the house of Mr. Joseph Proctor, No. 106 Elysian t1
Fields street, was entered and was plundered in a a
singular manner. An armour was broken open a
and it is supposed some jewelry in it was stolen,
but a lot of silverware was left strewed about the
room. Mr. Proctor is absent from the city, and a
colored man in charge of the premises does not
know what the robbers carried off.
leeorders ' Court.
FrnsTDrsTrntcR.-Reorder Ahern being confined d
to bis residence by severe indisposition, acting c
Iecorder Moore presided in this court yesterday.
Seventy-one cases in all came up, of which thirty- b
seven were for over indulgonen in the juice ot
corn, barley, wheat or rye, and were dismissed
with admonitions to a more prudent use of exhil- t
lerating or intoxicating beverages. h
Julius Sticklin, accused by John Sherman of as- a
sault and battery was discharged, no prosecutor a
appearing.
A man named I. Sutter was arraigned on charge
of attempting to violate a girl six years of age, t
and was admitted to bail in the sum of five hun
dred dollars, the condition of his bond being that
he shall appear for examination on Friday next.
The child, upon whom the outrage is alleged to
have been committed, is of respectable parents, t
and the case as related is atrocious beyond the e
conmmon degree of crime.
The cases of James Rice and W. Bcully, police a
officers, the former accused by Lieutenant Gibney 6
of disturbing the peace, and the latter by Chief
Adams of being drunk, were translerred to the
board of police.
Charles Herd, George Johnson, Liana Annie, I
Diana Andes, Wirda Dorsey and Henry Washing
ton, all colored, and Vincent Ross, Annie Bailey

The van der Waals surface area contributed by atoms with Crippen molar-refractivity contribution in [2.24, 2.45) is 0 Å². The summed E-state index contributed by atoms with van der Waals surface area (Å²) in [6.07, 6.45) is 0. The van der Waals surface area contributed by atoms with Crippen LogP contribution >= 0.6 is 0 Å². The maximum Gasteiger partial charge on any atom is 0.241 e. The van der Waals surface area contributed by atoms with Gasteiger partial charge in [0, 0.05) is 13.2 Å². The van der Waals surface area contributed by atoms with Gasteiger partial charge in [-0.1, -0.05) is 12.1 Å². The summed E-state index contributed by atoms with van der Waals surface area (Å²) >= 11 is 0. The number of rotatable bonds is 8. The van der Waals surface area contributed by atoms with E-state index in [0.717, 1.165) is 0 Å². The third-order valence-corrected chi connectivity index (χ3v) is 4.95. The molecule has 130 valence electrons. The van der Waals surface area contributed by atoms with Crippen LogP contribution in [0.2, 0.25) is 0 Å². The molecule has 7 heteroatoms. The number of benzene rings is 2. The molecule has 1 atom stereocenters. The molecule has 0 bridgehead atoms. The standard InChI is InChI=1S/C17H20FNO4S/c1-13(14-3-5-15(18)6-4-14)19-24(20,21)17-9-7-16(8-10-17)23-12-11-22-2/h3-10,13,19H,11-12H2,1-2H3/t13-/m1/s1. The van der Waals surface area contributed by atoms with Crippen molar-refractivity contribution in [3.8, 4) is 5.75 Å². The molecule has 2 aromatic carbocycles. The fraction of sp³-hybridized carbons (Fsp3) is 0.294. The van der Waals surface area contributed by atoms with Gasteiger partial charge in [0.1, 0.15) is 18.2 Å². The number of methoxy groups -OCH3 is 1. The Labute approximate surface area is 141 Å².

and Mary Dollard, whites, were sent to the work- I
house for vagrancy. t
Several parties accused of petty misdemeanors I
were dismissed upon the payment of fines. a
SrCOND DISTICT.--Henry larshall and Jean
Dennis, a couple of colored vagrants were sent to i
the workhouse for six months.
John Pencil and'obert Cohan, for disturbing
the peace, will either have to pay $5 or go to the
parish prison for ton days.
So will Josiah Saunders, of the ITh United
Slates Infantry, for getting drunkand insulting
ladies on Burgundy street.
John Walker and Win. McKeon, for a like offense
were fined $2 50 each or five days in the parish
prison.
Maria Monier, for an outrageous drunk, was sent
to the workhouse for thirty days.
baximilian Tliesb and Prim Dawes were held
in $500 bonds to appear to answer to a charge of
horse-stealing.
Madame Jerome, charged with assault and bat
teny upon Madame Messier, was made a member
oe the peace soriety for three months.
Charles hedoick. a deserter from the United
States man-sofwar Tallapoosa, was sent on
- board.
Mary Theresa was sent to the workhouse for
sixty days, not having any honest occupation.
A Naples letter says: " M. Thalberg's time has
not been spent in vain; the great musician has
I. become a large grower of grapes, and, whatis
t more, of first-rate wines."
S The Marquis of Lore, excepting the roy.l
family, the "first young man in England," is now
e on a visit to this country.
A man named Sweet mounted the statue of. Jus.
a tice on the city ball, Hartford, on the 4ta, and
's atood on his head on the head of JustIce.
e In the State of Indiana, lately, a school teacher
is named Cooper, at Cave-in-Rock, t',reatened to
d chastise a female scholar in his sreool, when a
h young man named Roger, told th.e teacher if i•
d whipped the grl he would shoot'nim. Cooperwas
0about to put his threat into cencution, when ob.
n serving Roger make a motio', as if about to draw
d a weapon, he drew his rolver and shot Roger,
is the ball taking effoct in his bowels. Roger thes
ae drew his revolv'r and shot Cooper inthe baok, In
flicting a seveoe, but not'dasgerous wound.
TELEGRAPHIC DISPATCHES.
ItI V Ir NTELLINcEN'CE.
THE': L I N ES INTERRUPTED.
A.o.adn PFre Dtos.tohi.i bled
SovuTwno Pass, July 16.-The brig Cosmopo- elate
titan is atill at anchor off Pilot Town. Nothing Wh
else in sight. Miss
Wind south-by-east, light. Weather fine. Yam
VICKSBorG, July 16.-Passed up, Mississippi at
12 a., and Commonwealth at 8 P. i. ands
River falling. Sob,
[NoTE.-The lines of telegraph are interrupted Nair
in all directions to-night.] ILL
IFrom Onterdo's Evening Paplr eo
FARTHER POINT, July 15.-The steamer Nova
Scotian, from Liverpool on the 15th viaLondon- use
derry the evening of the 6th, passed this point en
route for Quebec this afternoon.
A great battle occurred on the third near Loditz.
Tile roseans gained a complete victory, capturing S
14,000 Austrians. The losses on both aides are Stat